UX Research + Accessibility: Getting Started
Creating a truly accessible experience requires more than making sure markup is compliant; it requires puzzling out what will make an experience effective, efficient, and satisfying for real people. This requires UX research. In this talk, we’ll explore why engaging people with disabilities in UX research matters. We’ll also share practical advice for conducting UX research with people with disabilities based on Jen’s experience working with people with dementia and Janna’s experience working with people who are blind and low vision. Conventional UX research practices often fall short when it comes to engaging people with disabilities. This talk explores special considerations for:
- Finding and screening candidates with disabilities.
- Planning UX research protocols, including methodologies that require modification.
- Conducting UX research, including strategies for ensuring all participants feel comfortable and respected.
- Following up after a UX study ends, including remuneration and re-engagement.
All people should have a voice in the design and development of products intended for their use, regardless of their abilities. As we learn about what works well and what doesn’t work as well in our UX research, we want others to learn too.
About Jennifer Krul
Chief Experience Officer at Emmetros
Jen is a design thinker with a passion for understanding user needs and seeing those needs reflected in clear, accessible, and elegant information products. For more than 15 years, Jen has worked in various content strategy and information architecture roles, honing her user advocacy skills. She’s now the Chief Experience Officer at Emmetros, where she designs software for people living with early- to mid-stage dementia. Having no prior experience working with people with cognitive impairment, Jen’s learning curve has been steep. But she loves every minute of it, and she’s delighted to use her skills to make a difference in the lives of people living with memory loss.
At Emmetros, Jen takes an inclusive approach to her work, actively engaging people with dementia in design and testing of products her team creates. People with dementia are often marginalized and excluded from conversations about things that matter to them. Jen wants to change that. As she learns about what works well and what doesn't work as well when engaging people with dementia, she wants others to learn too. So much so that she’s partnered with the University of Waterloo and the Murray Alzheimer Research and Education Program (MAREP) on an 18-month research project exploring best practices for engaging people with dementia respectfully and meaningfully in design, development, and testing of technology intended for their use. She looks forward to seeing positive change as a result of this work.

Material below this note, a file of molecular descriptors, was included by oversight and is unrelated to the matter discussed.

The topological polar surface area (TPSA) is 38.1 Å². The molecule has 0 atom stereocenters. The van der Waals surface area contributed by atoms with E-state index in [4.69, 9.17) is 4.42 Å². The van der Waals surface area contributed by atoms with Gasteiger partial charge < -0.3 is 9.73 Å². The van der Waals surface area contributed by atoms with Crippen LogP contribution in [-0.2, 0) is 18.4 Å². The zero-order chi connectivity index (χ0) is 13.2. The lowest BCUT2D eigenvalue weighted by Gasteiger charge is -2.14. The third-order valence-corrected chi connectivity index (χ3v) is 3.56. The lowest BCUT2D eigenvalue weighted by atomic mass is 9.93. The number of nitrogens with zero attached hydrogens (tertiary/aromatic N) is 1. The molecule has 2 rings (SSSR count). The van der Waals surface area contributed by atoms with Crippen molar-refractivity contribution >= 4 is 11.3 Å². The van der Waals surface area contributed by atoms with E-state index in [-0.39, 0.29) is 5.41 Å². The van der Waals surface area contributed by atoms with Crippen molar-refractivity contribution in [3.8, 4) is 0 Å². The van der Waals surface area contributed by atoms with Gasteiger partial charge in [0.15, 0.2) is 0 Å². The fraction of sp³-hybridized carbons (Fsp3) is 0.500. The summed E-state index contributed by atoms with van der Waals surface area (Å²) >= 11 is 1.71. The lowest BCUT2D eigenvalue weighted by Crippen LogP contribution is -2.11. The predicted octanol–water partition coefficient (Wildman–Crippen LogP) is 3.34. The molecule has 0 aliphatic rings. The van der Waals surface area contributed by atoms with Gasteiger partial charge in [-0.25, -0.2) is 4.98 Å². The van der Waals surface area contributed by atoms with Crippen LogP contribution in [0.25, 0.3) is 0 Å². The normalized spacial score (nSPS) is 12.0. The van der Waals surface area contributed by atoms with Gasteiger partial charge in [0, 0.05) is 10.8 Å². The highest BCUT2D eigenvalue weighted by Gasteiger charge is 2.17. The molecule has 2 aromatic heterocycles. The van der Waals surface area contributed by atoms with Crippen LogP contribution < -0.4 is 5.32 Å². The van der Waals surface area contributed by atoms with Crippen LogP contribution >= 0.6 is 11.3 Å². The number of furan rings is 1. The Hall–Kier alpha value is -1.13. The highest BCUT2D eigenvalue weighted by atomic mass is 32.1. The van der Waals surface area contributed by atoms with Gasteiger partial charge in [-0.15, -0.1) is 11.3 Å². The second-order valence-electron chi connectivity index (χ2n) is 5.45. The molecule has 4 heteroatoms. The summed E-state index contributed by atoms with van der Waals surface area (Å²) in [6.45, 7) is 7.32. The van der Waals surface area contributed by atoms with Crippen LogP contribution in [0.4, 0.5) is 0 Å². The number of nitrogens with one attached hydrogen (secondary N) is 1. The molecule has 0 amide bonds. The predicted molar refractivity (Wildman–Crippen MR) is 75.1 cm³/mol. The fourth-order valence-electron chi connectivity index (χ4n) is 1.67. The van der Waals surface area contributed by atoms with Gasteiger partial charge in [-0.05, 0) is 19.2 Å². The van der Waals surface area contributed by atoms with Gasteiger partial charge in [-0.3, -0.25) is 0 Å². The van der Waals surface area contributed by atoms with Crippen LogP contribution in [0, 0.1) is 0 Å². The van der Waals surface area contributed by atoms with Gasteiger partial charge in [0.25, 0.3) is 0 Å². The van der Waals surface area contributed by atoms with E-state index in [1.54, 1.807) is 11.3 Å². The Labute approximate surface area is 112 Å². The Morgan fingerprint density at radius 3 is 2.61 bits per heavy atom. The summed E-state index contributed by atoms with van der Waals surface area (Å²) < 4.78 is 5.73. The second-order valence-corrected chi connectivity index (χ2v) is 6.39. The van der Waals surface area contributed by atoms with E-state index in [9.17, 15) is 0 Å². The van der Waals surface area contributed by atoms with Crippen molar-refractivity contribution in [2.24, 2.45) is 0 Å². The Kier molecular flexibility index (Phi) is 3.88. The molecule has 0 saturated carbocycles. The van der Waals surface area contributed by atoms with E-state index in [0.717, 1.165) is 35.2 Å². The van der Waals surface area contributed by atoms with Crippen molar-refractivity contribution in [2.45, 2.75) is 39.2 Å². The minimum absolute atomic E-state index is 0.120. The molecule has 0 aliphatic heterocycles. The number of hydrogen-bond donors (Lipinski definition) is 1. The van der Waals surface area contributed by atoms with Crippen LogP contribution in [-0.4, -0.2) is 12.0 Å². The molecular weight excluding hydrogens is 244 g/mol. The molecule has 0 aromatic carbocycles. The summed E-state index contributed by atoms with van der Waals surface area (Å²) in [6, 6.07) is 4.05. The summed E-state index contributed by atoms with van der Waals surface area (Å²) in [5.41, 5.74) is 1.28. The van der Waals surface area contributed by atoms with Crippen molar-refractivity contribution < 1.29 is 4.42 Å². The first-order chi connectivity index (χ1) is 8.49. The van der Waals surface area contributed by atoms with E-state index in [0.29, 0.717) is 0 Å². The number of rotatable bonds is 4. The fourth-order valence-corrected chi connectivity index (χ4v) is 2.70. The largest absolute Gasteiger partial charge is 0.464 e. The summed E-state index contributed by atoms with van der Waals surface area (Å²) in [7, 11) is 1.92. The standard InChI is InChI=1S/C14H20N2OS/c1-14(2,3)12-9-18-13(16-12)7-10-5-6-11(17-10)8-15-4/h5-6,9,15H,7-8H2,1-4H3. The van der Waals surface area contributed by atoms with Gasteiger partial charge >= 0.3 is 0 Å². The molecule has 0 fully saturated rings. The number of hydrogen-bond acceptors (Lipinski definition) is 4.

When she’s not noodling about research methodologies and product design, Jen spends her time in the beautiful town of Elora, where she lives with her husband and two young children.
About Janna Cameron
Senior UX Designer at Manulife RED Lab
Janna started her career as a user researcher, passionately advocating for the user based on insights gathered from testing. When asked to take on accessibility, Janna did what she knows best and applied user research and user centered design practices to the domain. Little did she know that this approach was big departure from the industry standard approach to accessibility: that of huge QA test suites robotically checking for adherence to accessibility rules. This novel approach produced a dramatically better experience for people with disabilities — and ended up winning the National Federation of the Blind’s top award for extraordinary accomplishments toward inclusion of the blind into society, based on equality.
While Janna has spoken across North America on the topic of accessible design, she is local to Kitchener-Waterloo. Janna works as a Senior UX Designer at the Manulife RED lab, located in the Communitech Hub. She is passionate about introducing others to how they might design more inclusively, and how inclusive design thinking can trigger innovation.